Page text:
Seawater desalination is a promising approach to satisfying water demand in coastal countries suffering from water scarcity. To clarify its potential future global scale, we perform a detailed investigation of the economic feasibility of desalination development for different countries using a feasibility index (Fi
) that reflects a comparison between the price of water and the cost of production. We consider both past and future time periods. For historical validation, Fi
is first evaluated for nine major desalination countries; its variation is in good agreement with the actual historical development of desalination in these countries on both spatial and temporal scales. We then simulate the period of 2015–2050 for a Shared Socioeconomic Pathway (SSP2) and two climate scenarios. Our projected results suggest that desalination will become more feasible for countries undergoing continued development by 2050. The corresponding total global desalination population will increase by 3.2-fold in 2050 compared to the present (from 551.6 × 106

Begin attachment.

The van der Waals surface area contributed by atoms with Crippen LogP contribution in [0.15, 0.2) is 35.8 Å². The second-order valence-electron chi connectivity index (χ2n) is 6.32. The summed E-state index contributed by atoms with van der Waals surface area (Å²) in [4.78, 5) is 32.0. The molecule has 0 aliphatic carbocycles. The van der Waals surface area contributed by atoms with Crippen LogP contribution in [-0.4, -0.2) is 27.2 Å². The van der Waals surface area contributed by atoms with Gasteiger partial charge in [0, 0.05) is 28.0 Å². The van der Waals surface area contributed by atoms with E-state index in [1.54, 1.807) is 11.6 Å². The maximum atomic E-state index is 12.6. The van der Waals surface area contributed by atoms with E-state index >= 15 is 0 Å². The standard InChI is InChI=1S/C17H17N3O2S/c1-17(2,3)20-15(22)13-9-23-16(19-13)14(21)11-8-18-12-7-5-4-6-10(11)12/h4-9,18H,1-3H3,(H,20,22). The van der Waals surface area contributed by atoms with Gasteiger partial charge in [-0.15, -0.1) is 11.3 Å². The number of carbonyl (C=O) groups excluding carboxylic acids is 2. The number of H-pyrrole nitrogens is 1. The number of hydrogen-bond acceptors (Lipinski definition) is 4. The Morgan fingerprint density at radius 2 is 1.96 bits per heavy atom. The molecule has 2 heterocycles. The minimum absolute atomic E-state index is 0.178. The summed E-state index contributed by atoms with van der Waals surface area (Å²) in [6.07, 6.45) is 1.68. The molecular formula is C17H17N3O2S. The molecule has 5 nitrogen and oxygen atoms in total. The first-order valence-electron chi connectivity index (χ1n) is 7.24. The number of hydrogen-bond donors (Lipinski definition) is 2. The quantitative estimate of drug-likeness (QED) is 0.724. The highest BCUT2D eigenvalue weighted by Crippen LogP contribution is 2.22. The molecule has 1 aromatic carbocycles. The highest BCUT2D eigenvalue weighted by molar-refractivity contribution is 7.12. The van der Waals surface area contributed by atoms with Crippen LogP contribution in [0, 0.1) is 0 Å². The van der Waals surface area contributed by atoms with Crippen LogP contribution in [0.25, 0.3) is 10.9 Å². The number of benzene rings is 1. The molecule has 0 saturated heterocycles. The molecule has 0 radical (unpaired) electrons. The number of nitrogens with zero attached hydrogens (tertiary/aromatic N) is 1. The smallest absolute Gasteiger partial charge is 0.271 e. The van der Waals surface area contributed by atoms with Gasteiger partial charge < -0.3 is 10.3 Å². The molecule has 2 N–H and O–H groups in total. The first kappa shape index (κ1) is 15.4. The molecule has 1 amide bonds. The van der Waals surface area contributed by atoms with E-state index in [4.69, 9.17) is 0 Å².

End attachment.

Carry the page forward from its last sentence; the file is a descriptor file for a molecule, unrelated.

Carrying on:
in 2015 to 1768 × 106
). The major spread of seawater desalination to more countries and its availability to larger populations is mainly attributed to the diminishing production costs and increasing water prices in these countries under the given socioeconomic/climate scenarios.
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